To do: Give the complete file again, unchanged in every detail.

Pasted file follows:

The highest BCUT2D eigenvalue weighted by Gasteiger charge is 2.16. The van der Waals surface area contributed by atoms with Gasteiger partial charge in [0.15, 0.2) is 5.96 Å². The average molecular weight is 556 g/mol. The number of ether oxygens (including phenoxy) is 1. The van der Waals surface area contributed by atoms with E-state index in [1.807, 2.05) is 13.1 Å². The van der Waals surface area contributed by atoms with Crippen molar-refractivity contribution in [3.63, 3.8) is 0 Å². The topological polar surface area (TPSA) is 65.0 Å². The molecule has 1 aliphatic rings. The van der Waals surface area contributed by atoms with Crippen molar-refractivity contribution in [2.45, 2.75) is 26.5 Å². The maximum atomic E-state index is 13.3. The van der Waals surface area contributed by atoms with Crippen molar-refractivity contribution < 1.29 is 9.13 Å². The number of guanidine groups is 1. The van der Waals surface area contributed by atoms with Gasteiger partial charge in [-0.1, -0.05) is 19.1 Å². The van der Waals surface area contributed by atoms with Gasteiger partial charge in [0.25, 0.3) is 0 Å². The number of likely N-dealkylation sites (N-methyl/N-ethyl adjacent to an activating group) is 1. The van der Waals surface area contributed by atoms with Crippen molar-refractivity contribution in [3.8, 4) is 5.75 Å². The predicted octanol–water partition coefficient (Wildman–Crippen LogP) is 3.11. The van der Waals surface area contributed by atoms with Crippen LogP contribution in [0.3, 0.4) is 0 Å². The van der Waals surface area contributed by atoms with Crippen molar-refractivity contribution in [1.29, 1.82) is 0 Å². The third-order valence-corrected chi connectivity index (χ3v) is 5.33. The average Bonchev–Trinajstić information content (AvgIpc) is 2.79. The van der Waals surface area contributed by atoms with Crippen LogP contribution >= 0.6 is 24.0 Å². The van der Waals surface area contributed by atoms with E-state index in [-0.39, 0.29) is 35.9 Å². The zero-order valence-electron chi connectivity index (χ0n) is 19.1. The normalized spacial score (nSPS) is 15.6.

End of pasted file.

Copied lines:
The highest BCUT2D eigenvalue weighted by Gasteiger charge is 2.16. The van der Waals surface area contributed by atoms with Gasteiger partial charge in [0.15, 0.2) is 5.96 Å². The average molecular weight is 556 g/mol. The number of ether oxygens (including phenoxy) is 1. The van der Waals surface area contributed by atoms with E-state index in [1.807, 2.05) is 13.1 Å². The van der Waals surface area contributed by atoms with Crippen molar-refractivity contribution in [3.63, 3.8) is 0 Å². The topological polar surface area (TPSA) is 65.0 Å². The molecule has 1 aliphatic rings. The van der Waals surface area contributed by atoms with Crippen molar-refractivity contribution in [2.45, 2.75) is 26.5 Å². The maximum atomic E-state index is 13.3. The van der Waals surface area contributed by atoms with Crippen molar-refractivity contribution < 1.29 is 9.13 Å². The number of guanidine groups is 1. The van der Waals surface area contributed by atoms with Gasteiger partial charge in [-0.1, -0.05) is 19.1 Å². The van der Waals surface area contributed by atoms with Gasteiger partial charge in [0.25, 0.3) is 0 Å². The number of likely N-dealkylation sites (N-methyl/N-ethyl adjacent to an activating group) is 1. The van der Waals surface area contributed by atoms with Crippen molar-refractivity contribution in [3.8, 4) is 5.75 Å². The predicted octanol–water partition coefficient (Wildman–Crippen LogP) is 3.11. The van der Waals surface area contributed by atoms with Crippen LogP contribution in [0.3, 0.4) is 0 Å². The van der Waals surface area contributed by atoms with Crippen molar-refractivity contribution in [1.29, 1.82) is 0 Å². The third-order valence-corrected chi connectivity index (χ3v) is 5.33. The average Bonchev–Trinajstić information content (AvgIpc) is 2.79. The van der Waals surface area contributed by atoms with Crippen LogP contribution >= 0.6 is 24.0 Å². The van der Waals surface area contributed by atoms with E-state index in [-0.39, 0.29) is 35.9 Å². The zero-order valence-electron chi connectivity index (χ0n) is 19.1. The normalized spacial score (nSPS) is 15.6.